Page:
Jefferson County Commission Position 1

by: HOLLY M. GILL - Mike ThroopWith last week's filing by Mike Throop, voters will see a three-way race for Position 1 on the Jefferson County Commission in the May 20 primary election.

Throop joins Tom Brown and Mae Huston in seeking the position being vacated by John Hatfield, who is retiring from the post. Incumbent Mike Ahern has refiled for Position 2, and will be challenged by Floyd Paye in the election. Deadline to file was March 11.

Throop, 58, has considerable experience in local government after having served as Jefferson County sheriff, on the boards for Jefferson County Fire District No. 1 and Jefferson County Emergency Medical Services, and as past president of the Madras Kiwanis.

Since 2010, he has been employed as the human resources technician for the county.

"I decided to run for the office of Jefferson County commissioner as I have a sincere belief that government is designed to serve people — all the people.," he said. "I have always felt a commitment to public service. Local government, such as the County Commission, has a direct impact on people's lives because it is so close to where we live."

Born in Coos Bay, Throop was raised in Richfield, Wash., where he graduated from high school in 1973. In 1980, he graduated from the Washington Criminal Justice Training Academy, while he was serving as the director of public safety at Castle Rock, Wash., from 1979-83.

In 1983, Throop moved to Jefferson County and went to work for the Warm Springs Police Department.

Just one year later, he joined the Jefferson County Sheriff's Office, where he remained from 1984 until 1997, with the last eight and one-half years as sheriff.

In 1997, his tenure as sheriff ended when he was found guilty of misrepresenting the source of two campaign contributions during the election of 1992.

For the next 12 years, Throop worked at Bright Wood Corp. as the personnel director, until he was laid off in 2009. The following year, he was hired by the county, where he continues to work.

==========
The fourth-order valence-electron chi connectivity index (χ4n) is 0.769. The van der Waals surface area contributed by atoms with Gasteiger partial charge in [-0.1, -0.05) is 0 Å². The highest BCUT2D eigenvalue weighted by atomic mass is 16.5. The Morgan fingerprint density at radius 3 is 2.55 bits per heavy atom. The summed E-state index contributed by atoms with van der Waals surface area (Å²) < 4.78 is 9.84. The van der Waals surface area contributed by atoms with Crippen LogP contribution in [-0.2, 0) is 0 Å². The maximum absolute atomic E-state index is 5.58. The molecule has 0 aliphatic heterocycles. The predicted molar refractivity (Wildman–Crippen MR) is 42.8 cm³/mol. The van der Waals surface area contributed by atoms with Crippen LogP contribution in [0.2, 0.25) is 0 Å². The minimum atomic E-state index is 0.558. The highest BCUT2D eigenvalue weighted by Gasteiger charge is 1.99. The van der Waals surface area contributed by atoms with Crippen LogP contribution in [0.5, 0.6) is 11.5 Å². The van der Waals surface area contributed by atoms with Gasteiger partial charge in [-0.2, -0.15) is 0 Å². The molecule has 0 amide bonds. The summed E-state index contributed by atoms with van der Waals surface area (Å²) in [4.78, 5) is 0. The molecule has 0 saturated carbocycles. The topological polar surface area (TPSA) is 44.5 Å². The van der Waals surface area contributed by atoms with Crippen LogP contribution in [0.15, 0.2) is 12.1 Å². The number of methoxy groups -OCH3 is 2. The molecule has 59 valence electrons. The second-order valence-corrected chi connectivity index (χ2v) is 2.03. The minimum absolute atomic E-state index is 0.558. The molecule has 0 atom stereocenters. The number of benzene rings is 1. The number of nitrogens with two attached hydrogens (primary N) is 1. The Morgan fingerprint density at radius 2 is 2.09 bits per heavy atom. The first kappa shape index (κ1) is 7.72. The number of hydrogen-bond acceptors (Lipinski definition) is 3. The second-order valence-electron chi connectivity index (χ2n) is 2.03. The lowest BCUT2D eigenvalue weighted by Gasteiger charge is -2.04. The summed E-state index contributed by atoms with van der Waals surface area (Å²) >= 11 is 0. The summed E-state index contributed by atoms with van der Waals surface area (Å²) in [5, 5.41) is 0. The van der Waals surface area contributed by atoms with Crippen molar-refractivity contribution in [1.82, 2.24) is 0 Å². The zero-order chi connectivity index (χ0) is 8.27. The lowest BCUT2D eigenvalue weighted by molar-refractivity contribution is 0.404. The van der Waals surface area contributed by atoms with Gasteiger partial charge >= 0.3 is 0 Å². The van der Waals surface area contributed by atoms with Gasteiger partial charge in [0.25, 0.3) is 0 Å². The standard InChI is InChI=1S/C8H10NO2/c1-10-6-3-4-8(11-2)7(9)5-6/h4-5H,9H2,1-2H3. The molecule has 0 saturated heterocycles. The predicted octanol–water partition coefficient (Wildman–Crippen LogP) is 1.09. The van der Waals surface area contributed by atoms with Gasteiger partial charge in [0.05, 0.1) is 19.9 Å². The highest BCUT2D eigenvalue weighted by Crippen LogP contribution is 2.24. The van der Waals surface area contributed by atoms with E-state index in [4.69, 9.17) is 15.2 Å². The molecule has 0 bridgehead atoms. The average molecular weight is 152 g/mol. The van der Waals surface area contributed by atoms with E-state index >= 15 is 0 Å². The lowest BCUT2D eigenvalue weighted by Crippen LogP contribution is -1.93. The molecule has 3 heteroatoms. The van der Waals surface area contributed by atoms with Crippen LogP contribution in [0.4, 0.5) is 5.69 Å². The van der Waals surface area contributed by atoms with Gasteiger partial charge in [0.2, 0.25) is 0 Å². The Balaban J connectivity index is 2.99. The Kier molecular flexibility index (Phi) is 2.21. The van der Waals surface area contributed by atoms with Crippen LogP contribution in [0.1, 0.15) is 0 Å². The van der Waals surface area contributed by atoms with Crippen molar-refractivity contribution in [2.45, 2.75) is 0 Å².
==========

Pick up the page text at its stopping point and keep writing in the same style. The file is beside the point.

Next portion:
As the human resources technician for the county, Throop said, "I have gained additional experience in working with our elected officials and department directors on a daily basis and have found this to be an invaluable learning experience, which has provided me with an excellent understanding of the issues they deal with."

Throop has no set agenda, but wants to work with the other commissioners to improve the way that county government provides services.

"I think we can improve on everything we do," he said. "I learned that at Bright Wood — continuous improvement."

Because of his background, his particular interests are public safety and law enforcement, but he also hopes to work on ensuring that there are qualified mental health providers available to county residents, and improving attendance at meetings.

Throop and his wife, Judy, who works at the Madras Police Department, have three sons, Nathan, 31, who is now working for the Clatsop County Sheriff's Office; Jerod, 34, who serves in the U.S. Air Force and is stationed in Charleston, N.C.; and Austin, 23, of Madras, who lives in Madras and is attending Central Oregon Community College-OSU.

During the campaign, Throop hopes that he and the other two vying for Position 1 can swear off donations.

"I would like to make a challenge to both Tom Brown and Mae Huston," he said, "and join me in a vow not to accept campaign donations for this position."

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